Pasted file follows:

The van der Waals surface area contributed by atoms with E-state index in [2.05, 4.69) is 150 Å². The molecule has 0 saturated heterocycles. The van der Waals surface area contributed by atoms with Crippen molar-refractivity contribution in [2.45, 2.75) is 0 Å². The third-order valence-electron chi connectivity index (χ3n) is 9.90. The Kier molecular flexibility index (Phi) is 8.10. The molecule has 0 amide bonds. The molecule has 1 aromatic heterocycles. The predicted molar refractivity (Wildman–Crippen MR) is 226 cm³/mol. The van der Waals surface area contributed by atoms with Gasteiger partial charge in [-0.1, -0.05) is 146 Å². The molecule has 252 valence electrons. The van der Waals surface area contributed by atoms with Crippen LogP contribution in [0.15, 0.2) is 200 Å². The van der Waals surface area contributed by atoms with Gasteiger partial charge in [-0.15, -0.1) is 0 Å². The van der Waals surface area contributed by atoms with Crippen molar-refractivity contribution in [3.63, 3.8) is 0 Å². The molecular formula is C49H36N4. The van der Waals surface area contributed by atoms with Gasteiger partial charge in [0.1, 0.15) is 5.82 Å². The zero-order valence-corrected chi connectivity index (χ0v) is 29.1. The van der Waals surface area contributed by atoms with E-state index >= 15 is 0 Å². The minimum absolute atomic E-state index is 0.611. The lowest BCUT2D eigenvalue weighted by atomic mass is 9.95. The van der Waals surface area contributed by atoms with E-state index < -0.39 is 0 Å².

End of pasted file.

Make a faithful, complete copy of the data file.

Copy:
The van der Waals surface area contributed by atoms with E-state index in [2.05, 4.69) is 150 Å². The molecule has 0 saturated heterocycles. The van der Waals surface area contributed by atoms with Crippen molar-refractivity contribution in [2.45, 2.75) is 0 Å². The third-order valence-electron chi connectivity index (χ3n) is 9.90. The Kier molecular flexibility index (Phi) is 8.10. The molecule has 0 amide bonds. The molecule has 1 aromatic heterocycles. The predicted molar refractivity (Wildman–Crippen MR) is 226 cm³/mol. The van der Waals surface area contributed by atoms with Gasteiger partial charge in [-0.1, -0.05) is 146 Å². The molecule has 252 valence electrons. The van der Waals surface area contributed by atoms with Crippen LogP contribution in [0.15, 0.2) is 200 Å². The van der Waals surface area contributed by atoms with Gasteiger partial charge in [-0.15, -0.1) is 0 Å². The van der Waals surface area contributed by atoms with Crippen molar-refractivity contribution in [3.63, 3.8) is 0 Å². The molecular formula is C49H36N4. The van der Waals surface area contributed by atoms with Gasteiger partial charge in [0.1, 0.15) is 5.82 Å². The zero-order valence-corrected chi connectivity index (χ0v) is 29.1. The van der Waals surface area contributed by atoms with E-state index >= 15 is 0 Å². The minimum absolute atomic E-state index is 0.611. The lowest BCUT2D eigenvalue weighted by atomic mass is 9.95. The van der Waals surface area contributed by atoms with E-state index < -0.39 is 0 Å².